The Plausibility of Sustainability

By Sam Kimberley, March 18


I’m Sam, a 2nd year Accounting and Finance student studying also at Lancaster. I am originally from the South Coast-so Lancaster is a long way north, however not as far away as Montreux! During my first year I minored in management science which enthused me enough to continue into my 2nd year and inspired me to apply to be part of the WBCSD team. I love how in management science you observe the behaviour of the environment, then break it down into a procedural interpretation before analysing and making efforts to improve the behaviour; such processes I consider to mirror that which occurs in WBSCD where sustainable solutions are firstly created by observing current practice before trying to improve or create better solutions.


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My passion for sustainability was rooted from a very young age, with a great teacher of mine engaging me in current physical and environmental issues of the world, inviting me to play an active role in both local and national campaigns. Local campaigns included the ‘Bee Drive’ and a local school’s campaigns to teach children about how to live a sustainable life. Originally, I considered our generation’s ability to induce change minimal, yet following a national ‘Send My Friend to School Campaign’ where myself and a team were invited to the House of Commons as young advisers to help the UK’s response to this campaign, I became aware that I had a voice that was listened too. The purpose of the ‘Send My Friend to School’ campaign was to initiate change and encourage awareness in obtaining all children having access to an education regardless of nationality, race or gender. As a young advisor we provided information surrounding the education issues of the world, particularly with regards to gender equality, with the purpose to instigate change and focus government targets and strategies in order to help meet the worlds Sustainable Development Goals. Working alongside Sarah Brown (Gordon Brown’s wife) and Lynne Featherstone (Minister of State at the Home Office) the highlight of the campaign was Malala Day which I celebrated at the Southbank centre, London. I came to the brilliant realisation that change can happen with the correct attitude, resilience and direction.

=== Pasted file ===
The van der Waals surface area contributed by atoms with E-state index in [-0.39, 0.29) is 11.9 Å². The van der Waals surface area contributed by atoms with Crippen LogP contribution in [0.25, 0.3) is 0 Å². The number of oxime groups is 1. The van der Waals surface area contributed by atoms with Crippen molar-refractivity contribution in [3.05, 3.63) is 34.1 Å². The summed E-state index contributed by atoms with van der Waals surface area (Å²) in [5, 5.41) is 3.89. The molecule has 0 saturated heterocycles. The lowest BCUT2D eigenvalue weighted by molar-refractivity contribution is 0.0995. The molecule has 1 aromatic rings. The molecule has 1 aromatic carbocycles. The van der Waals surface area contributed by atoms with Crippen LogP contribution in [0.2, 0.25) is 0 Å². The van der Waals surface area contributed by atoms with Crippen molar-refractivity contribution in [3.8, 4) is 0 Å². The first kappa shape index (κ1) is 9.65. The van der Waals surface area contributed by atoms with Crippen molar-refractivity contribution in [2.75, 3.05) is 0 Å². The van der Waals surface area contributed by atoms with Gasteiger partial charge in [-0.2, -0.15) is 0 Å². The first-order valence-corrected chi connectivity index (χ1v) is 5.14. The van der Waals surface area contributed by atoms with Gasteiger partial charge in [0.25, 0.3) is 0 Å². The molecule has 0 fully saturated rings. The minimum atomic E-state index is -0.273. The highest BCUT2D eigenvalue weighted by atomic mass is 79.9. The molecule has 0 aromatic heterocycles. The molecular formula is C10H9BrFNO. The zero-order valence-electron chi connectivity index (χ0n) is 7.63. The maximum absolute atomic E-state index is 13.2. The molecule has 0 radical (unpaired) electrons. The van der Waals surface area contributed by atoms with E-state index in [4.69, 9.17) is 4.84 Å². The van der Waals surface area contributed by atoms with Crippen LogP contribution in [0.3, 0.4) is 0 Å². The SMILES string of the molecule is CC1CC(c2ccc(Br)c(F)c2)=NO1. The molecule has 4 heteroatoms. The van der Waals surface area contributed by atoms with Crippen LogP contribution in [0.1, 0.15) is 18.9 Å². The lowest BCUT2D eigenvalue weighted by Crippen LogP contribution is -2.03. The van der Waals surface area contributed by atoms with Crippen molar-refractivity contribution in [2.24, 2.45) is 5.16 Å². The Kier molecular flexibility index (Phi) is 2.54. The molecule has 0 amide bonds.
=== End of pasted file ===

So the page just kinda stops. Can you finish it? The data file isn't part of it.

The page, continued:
Following this realisation, I was motivated to join another team to enter a competition with a waste reducing idea. Our idea which we presented to the ‘Green Dragons’ at the Wipe Out Waste Awards was to substitute a non-reusable PPT plastic used in yoghurt pots for a recyclable PET plastic. As one of the 10 National Finalists, we were invited to Clarence House where we were fortunate to win!-but this is where the hard work really began. After many late nights and long discussions, YeoValley© invited us to their Somerset campus to discuss the logistics of the idea, a year later adopting the PET plastic usage for their yoghurt pots. This started a snowball effect, with Rachel’s Organic© soon adopting the waste reducing behaviour too. To see such a small idea come to fruition was sufficient in committing me to advocating a sustainable future.

I am frustrated with the disparity between the world’s ability to become sustainable and the lack of active change. This is what motivates me to attend the WBCSD and to listen with enthusiasm, learning from the business representatives attending so that I can come back and apply the knowledge I obtain to my studies and hopefully my future career. 

Speak again soon!






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